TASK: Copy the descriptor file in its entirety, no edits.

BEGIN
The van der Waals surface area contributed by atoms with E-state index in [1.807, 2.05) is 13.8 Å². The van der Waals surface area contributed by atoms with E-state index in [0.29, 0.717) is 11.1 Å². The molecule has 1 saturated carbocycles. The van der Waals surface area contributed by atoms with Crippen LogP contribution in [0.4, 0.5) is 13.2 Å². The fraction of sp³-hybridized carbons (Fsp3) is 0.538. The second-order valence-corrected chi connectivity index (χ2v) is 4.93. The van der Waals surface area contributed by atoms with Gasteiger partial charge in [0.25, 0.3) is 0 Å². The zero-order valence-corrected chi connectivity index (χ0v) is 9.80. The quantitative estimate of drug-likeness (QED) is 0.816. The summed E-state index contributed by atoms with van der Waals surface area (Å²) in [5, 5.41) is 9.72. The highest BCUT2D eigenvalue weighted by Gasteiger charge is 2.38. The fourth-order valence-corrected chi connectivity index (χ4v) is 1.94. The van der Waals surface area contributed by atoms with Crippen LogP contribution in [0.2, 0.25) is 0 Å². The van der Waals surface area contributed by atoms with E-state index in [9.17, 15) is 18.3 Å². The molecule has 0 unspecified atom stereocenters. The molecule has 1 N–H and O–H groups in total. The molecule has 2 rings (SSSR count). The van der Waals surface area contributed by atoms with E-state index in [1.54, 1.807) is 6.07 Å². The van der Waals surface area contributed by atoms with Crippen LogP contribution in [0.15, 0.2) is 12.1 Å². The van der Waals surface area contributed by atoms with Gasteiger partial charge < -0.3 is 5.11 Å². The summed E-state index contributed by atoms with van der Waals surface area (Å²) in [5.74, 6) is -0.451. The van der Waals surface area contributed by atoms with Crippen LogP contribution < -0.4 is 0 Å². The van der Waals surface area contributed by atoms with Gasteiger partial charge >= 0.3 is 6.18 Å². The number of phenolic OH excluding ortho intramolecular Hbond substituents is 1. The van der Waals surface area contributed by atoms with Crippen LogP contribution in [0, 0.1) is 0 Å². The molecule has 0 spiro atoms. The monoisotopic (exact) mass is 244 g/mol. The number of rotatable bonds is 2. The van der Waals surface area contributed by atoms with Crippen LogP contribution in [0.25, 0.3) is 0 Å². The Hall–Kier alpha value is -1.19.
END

The van der Waals surface area contributed by atoms with E-state index in [1.807, 2.05) is 13.8 Å². The van der Waals surface area contributed by atoms with E-state index in [0.29, 0.717) is 11.1 Å². The molecule has 1 saturated carbocycles. The van der Waals surface area contributed by atoms with Crippen LogP contribution in [0.4, 0.5) is 13.2 Å². The fraction of sp³-hybridized carbons (Fsp3) is 0.538. The second-order valence-corrected chi connectivity index (χ2v) is 4.93. The van der Waals surface area contributed by atoms with Gasteiger partial charge in [0.25, 0.3) is 0 Å². The zero-order valence-corrected chi connectivity index (χ0v) is 9.80. The quantitative estimate of drug-likeness (QED) is 0.816. The summed E-state index contributed by atoms with van der Waals surface area (Å²) in [5, 5.41) is 9.72. The highest BCUT2D eigenvalue weighted by Gasteiger charge is 2.38. The fourth-order valence-corrected chi connectivity index (χ4v) is 1.94. The van der Waals surface area contributed by atoms with Crippen LogP contribution in [0.2, 0.25) is 0 Å². The van der Waals surface area contributed by atoms with E-state index in [9.17, 15) is 18.3 Å². The molecule has 0 unspecified atom stereocenters. The molecule has 1 N–H and O–H groups in total. The molecule has 2 rings (SSSR count). The van der Waals surface area contributed by atoms with E-state index in [1.54, 1.807) is 6.07 Å². The van der Waals surface area contributed by atoms with Crippen LogP contribution in [0.15, 0.2) is 12.1 Å². The van der Waals surface area contributed by atoms with Gasteiger partial charge < -0.3 is 5.11 Å². The summed E-state index contributed by atoms with van der Waals surface area (Å²) in [5.74, 6) is -0.451. The van der Waals surface area contributed by atoms with Crippen LogP contribution < -0.4 is 0 Å². The van der Waals surface area contributed by atoms with Gasteiger partial charge >= 0.3 is 6.18 Å². The number of phenolic OH excluding ortho intramolecular Hbond substituents is 1. The van der Waals surface area contributed by atoms with Crippen LogP contribution in [0, 0.1) is 0 Å². The molecule has 0 spiro atoms. The monoisotopic (exact) mass is 244 g/mol. The number of rotatable bonds is 2. The van der Waals surface area contributed by atoms with Crippen LogP contribution in [0.25, 0.3) is 0 Å². The Hall–Kier alpha value is -1.19.